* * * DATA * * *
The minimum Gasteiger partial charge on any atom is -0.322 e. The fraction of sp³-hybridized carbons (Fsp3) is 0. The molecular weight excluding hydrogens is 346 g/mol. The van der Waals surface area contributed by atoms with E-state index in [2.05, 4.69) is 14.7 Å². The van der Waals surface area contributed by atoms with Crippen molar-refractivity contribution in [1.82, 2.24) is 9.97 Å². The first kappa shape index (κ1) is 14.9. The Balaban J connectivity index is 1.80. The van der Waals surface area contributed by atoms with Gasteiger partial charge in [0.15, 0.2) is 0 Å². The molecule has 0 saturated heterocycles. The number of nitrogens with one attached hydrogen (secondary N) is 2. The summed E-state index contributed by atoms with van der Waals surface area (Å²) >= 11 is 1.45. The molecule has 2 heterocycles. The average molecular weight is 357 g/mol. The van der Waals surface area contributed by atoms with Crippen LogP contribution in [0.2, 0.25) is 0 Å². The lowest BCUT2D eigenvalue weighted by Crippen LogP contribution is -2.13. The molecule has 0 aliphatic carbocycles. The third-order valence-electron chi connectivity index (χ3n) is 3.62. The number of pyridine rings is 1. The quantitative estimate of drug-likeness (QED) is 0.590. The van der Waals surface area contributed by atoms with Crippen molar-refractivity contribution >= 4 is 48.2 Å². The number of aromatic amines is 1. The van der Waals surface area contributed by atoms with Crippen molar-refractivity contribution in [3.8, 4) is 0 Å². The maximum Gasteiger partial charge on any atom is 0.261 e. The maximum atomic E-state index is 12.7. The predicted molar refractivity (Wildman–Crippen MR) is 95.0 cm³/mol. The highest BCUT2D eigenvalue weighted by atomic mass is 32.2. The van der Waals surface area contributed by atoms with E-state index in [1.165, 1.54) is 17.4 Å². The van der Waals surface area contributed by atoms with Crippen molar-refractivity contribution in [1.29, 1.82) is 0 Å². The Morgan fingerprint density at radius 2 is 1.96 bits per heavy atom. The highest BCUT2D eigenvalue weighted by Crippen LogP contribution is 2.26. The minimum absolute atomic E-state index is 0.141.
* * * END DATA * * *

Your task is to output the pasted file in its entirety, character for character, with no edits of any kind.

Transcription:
The minimum Gasteiger partial charge on any atom is -0.322 e. The fraction of sp³-hybridized carbons (Fsp3) is 0. The molecular weight excluding hydrogens is 346 g/mol. The van der Waals surface area contributed by atoms with E-state index in [2.05, 4.69) is 14.7 Å². The van der Waals surface area contributed by atoms with Crippen molar-refractivity contribution in [1.82, 2.24) is 9.97 Å². The first kappa shape index (κ1) is 14.9. The Balaban J connectivity index is 1.80. The van der Waals surface area contributed by atoms with Gasteiger partial charge in [0.15, 0.2) is 0 Å². The molecule has 0 saturated heterocycles. The number of nitrogens with one attached hydrogen (secondary N) is 2. The summed E-state index contributed by atoms with van der Waals surface area (Å²) >= 11 is 1.45. The molecule has 2 heterocycles. The average molecular weight is 357 g/mol. The van der Waals surface area contributed by atoms with Crippen LogP contribution in [0.2, 0.25) is 0 Å². The lowest BCUT2D eigenvalue weighted by Crippen LogP contribution is -2.13. The molecule has 0 aliphatic carbocycles. The third-order valence-electron chi connectivity index (χ3n) is 3.62. The number of pyridine rings is 1. The quantitative estimate of drug-likeness (QED) is 0.590. The van der Waals surface area contributed by atoms with Crippen molar-refractivity contribution >= 4 is 48.2 Å². The number of aromatic amines is 1. The van der Waals surface area contributed by atoms with Crippen molar-refractivity contribution in [3.8, 4) is 0 Å². The maximum Gasteiger partial charge on any atom is 0.261 e. The maximum atomic E-state index is 12.7. The predicted molar refractivity (Wildman–Crippen MR) is 95.0 cm³/mol. The highest BCUT2D eigenvalue weighted by atomic mass is 32.2. The van der Waals surface area contributed by atoms with E-state index in [1.165, 1.54) is 17.4 Å². The van der Waals surface area contributed by atoms with Crippen molar-refractivity contribution in [1.29, 1.82) is 0 Å². The Morgan fingerprint density at radius 2 is 1.96 bits per heavy atom. The highest BCUT2D eigenvalue weighted by Crippen LogP contribution is 2.26. The minimum absolute atomic E-state index is 0.141.